About the Project
Globally, pre-eclampsia contributes to 70,000 maternal deaths and 500,000 stillbirths every year. Current treatments are inadequate and babies delivered prematurely due to preeclampsia occupy 1 in 5 neonatal cots in the UK. Improved treatment strategies for pre-eclampsia are urgently needed.
In pre-eclampsia, constriction of maternal small arteries drives hypertension and multiorgan ischaemia. Our previous work suggests large-conductance calcium-activated potassium channels (BKCa) play an important role in relaxing maternal arteries during pregnancy.1 Crucially, the ability of BKCa to relax arteries is preserved in pre-eclampsia, suggesting BKCa may offer a new strategy for treating vascular dysfunction in pre-eclampsia and improving pregnancy outcomes.1
Outside of pregnancy, several BKCa activators have been investigated for their potential clinical antihypertensive effects. Human beta-defensin 2 (HBD-2), an endogenous antimicrobial peptide produced in the epithelium, and Neolignan-1, a plant-derived phenol, are naturally-occurring BKCa activators which cause relaxation in isolated arteries and decrease blood pressure in primate or rat models,2,3 yet neither have been investigated in pregnancy.
This 3-year PhD project will investigate the use of BKCa activators (such as HBD-2 and Neolignan-1) as potential new treatments for maternal vascular features of pre-eclampsia. Experimental work will assess the expression of BKCa channel subtypes (IHC/PCR) and the functional effects of BKCa activators in intact arteries obtained from women with normal pregnancy and those with pre-eclampsia. Subsequently, the ability of HBD-2 and/or Neolignan-1 to reduce blood pressure and improve pregnancy outcomes in an animal model of hypertensive pregnancy will be determined.
This project will provide pre-clinical evidence regarding the suitability of treating vascular dysfunction in pre-eclampsia with BKCa activators. Positive findings from this study would lead to further investigations of the safety of BKCa activators in pregnancy prior to conducting a human clinical trial of their use.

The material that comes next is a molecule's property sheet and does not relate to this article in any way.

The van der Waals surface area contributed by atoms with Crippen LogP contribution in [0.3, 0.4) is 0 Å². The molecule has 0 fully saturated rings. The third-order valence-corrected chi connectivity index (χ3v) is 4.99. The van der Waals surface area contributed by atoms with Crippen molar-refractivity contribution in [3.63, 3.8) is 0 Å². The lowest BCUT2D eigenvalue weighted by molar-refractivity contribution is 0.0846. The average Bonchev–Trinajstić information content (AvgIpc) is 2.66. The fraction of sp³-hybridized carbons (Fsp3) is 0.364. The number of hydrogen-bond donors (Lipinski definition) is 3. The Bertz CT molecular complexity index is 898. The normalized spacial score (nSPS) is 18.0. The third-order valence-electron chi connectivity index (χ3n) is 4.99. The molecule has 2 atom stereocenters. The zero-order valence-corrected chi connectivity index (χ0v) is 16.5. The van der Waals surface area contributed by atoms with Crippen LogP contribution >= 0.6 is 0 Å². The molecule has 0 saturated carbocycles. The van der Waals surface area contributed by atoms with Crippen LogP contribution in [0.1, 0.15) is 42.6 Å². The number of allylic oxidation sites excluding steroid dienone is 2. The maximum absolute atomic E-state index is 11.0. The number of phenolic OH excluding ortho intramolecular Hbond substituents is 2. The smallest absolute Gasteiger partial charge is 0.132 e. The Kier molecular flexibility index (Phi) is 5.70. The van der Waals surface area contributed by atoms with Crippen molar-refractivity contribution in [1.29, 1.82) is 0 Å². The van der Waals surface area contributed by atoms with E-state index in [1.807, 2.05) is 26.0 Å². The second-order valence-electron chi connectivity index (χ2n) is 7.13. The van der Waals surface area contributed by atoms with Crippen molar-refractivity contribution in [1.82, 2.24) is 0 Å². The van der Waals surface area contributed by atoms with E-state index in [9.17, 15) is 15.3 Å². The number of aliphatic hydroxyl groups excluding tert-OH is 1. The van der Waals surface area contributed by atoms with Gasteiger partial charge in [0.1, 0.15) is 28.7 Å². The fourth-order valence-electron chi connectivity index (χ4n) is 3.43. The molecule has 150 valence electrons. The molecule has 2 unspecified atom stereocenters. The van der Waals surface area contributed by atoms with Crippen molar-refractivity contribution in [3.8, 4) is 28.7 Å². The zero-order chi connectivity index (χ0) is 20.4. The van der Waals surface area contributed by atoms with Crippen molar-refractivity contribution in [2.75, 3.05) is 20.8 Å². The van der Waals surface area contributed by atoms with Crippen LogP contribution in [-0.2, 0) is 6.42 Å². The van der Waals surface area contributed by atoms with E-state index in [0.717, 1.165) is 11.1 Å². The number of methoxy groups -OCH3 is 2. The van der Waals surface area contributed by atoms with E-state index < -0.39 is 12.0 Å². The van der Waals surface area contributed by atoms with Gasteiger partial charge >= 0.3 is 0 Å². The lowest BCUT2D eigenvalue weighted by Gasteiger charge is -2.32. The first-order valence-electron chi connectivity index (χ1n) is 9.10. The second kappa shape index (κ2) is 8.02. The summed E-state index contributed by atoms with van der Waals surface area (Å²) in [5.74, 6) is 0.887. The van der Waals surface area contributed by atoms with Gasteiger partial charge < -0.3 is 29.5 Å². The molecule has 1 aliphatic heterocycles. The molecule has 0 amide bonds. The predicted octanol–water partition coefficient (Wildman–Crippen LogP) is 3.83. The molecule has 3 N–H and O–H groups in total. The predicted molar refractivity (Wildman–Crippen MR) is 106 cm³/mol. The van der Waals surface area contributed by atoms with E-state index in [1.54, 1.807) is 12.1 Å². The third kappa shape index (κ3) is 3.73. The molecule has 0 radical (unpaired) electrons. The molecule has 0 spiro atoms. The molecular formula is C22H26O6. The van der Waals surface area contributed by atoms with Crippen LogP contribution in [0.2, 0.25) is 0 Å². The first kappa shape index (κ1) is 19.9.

Applicants are expected to hold (or about to obtain) a minimum upper second class undergraduate honours degree (or equivalent) in a biology-related discipline. A Master’s degree in a relevant subject and experience in Cardiovascular or Reproductive Sciences are desirable.
For information on how to apply for this project, please visit the Faculty of Biology, Medicine and Health Doctoral Academy website (https://www.bmh.manchester.ac.uk/study/research/apply/). Informal enquiries may be made directly to the primary supervisor. You MUST also submit an online application form - choose PhD Cardiovascular Sciences.
Equality, diversity and inclusion is fundamental to the success of The University of Manchester, and is at the heart of all of our activities. The full Equality, diversity and inclusion statement can be found on the website https://www.bmh.manchester.ac.uk/study/research/apply/equality-diversity-inclusion/
2. Liu R, Zhang Z, Liu H, et al. Human β-Defensin 2 Is a Novel Opener of Ca 2+ -Activated Potassium Channels and Induces Vasodilation and Hypotension in Monkeys. Hypertension.2013;62:415–425. http://www.ncbi.nlm.nih.gov/pubmed/23734009.
3. Singh A, Kumar BS, Iqbal H, et al. Antihypertensive activity of diethyl-4,4ʹ-dihydroxy-8,3ʹ-neolign-7,7ʹ-dien-9,9ʹ-dionate: A continuation study in L-NAME treated wistar rats. Eur J Pharmacol. 2019;858:172482.https://www.sciencedirect.com/science/article/pii/S0014299919304340?via%3Dihub.
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